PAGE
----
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The Books That Raised Eyebrows When We Were Kids

The American Library Association has just released its list of most frequently challenged books of 2009. Lauren Myracle’s ttyl, which is written instant message format, topped the list for its supposed “unsuitability to age group” claim. Suddenly we found ourselves wondering about the books that made the list before emoticons lost their novelty — or even existed, for that matter. Check out a roundup of some of the most surprisingly “controversial” books from the original list, which debuted 20 years ago, after the jump.

In the Night Kitchen, by Maurice Sendak (1970)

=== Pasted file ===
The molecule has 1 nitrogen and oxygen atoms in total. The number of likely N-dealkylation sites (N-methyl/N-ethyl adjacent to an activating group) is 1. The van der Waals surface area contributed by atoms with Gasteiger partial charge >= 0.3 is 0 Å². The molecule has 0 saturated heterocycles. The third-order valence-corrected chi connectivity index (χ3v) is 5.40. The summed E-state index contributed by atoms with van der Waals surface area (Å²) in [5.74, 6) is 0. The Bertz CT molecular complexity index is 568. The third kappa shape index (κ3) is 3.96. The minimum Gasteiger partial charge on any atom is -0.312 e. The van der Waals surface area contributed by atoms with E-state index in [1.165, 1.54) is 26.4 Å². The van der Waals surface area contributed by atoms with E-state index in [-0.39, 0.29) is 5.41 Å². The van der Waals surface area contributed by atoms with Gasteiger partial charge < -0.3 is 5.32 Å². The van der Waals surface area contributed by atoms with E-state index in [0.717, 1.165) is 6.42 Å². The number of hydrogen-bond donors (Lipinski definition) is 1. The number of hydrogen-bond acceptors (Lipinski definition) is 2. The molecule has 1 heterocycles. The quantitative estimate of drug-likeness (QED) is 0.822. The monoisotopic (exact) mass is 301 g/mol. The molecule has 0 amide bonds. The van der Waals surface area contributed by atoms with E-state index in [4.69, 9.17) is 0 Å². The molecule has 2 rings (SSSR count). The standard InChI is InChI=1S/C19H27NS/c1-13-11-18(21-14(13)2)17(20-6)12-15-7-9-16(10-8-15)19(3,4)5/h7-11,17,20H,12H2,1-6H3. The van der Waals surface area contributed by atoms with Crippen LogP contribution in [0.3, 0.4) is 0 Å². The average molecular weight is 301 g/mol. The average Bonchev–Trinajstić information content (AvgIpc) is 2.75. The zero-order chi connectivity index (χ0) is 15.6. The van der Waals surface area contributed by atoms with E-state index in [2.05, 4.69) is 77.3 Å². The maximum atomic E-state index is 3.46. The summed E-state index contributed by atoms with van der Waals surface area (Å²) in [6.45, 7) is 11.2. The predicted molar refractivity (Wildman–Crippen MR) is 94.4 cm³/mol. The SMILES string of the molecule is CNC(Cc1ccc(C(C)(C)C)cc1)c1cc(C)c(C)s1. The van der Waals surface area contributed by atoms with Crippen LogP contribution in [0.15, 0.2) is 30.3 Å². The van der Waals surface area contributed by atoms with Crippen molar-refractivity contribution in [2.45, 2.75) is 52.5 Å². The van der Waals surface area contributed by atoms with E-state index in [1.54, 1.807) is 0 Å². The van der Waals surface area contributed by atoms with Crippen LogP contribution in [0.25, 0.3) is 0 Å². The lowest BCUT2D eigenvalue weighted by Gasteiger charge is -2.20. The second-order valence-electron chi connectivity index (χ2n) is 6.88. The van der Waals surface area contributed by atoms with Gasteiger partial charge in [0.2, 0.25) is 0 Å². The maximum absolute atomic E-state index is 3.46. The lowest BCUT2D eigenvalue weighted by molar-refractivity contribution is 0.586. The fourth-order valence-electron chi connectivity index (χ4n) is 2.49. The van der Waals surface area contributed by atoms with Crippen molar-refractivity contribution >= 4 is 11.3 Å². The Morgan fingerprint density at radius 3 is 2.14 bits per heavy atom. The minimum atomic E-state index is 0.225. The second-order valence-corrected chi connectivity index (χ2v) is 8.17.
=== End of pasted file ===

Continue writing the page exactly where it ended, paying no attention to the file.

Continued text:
James and the Giant Peach, by Roald Dahl (1961)

A Light in the Attic, by Shel Silverstein (1981)

The Sleeping Beauty Trilogy, by A.N. Roquelaure (Anne Rice) (1983, 1984, 1985)

A Wrinkle in Time, by Madeleine L’Engle (1962)

The Great Gilly Hopkins, by Katherine Paterson (1987)

What’s Happening to my Body? Book for Girls: A Growing-Up Guide for Parents & Daughters, by Lynda Madaras (1987)

Mommy Laid An Egg, by Babette Cole (1996)

Halloween ABC, by Eve Merriam (1995)

The Pillars of the Earth, by Ken Follett (1989)

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